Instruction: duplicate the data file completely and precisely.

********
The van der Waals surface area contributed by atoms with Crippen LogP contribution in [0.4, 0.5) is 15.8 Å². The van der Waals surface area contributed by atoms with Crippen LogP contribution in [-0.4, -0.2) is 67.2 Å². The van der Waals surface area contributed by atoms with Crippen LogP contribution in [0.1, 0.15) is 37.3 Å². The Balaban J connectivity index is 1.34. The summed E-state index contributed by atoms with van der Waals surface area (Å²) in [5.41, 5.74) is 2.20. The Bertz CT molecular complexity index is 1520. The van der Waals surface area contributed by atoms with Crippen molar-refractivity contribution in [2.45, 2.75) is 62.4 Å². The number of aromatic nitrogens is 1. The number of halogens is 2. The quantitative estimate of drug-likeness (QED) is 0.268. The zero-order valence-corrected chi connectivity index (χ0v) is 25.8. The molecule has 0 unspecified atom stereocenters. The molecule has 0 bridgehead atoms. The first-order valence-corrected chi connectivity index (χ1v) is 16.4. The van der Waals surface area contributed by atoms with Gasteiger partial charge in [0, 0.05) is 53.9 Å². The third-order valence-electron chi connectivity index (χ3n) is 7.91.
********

The van der Waals surface area contributed by atoms with Crippen LogP contribution in [0.4, 0.5) is 15.8 Å². The van der Waals surface area contributed by atoms with Crippen LogP contribution in [-0.4, -0.2) is 67.2 Å². The van der Waals surface area contributed by atoms with Crippen LogP contribution in [0.1, 0.15) is 37.3 Å². The Balaban J connectivity index is 1.34. The summed E-state index contributed by atoms with van der Waals surface area (Å²) in [5.41, 5.74) is 2.20. The Bertz CT molecular complexity index is 1520. The van der Waals surface area contributed by atoms with Crippen molar-refractivity contribution in [2.45, 2.75) is 62.4 Å². The number of aromatic nitrogens is 1. The number of halogens is 2. The quantitative estimate of drug-likeness (QED) is 0.268. The zero-order valence-corrected chi connectivity index (χ0v) is 25.8. The molecule has 0 unspecified atom stereocenters. The molecule has 0 bridgehead atoms. The first-order valence-corrected chi connectivity index (χ1v) is 16.4. The van der Waals surface area contributed by atoms with Gasteiger partial charge in [0, 0.05) is 53.9 Å². The third-order valence-electron chi connectivity index (χ3n) is 7.91.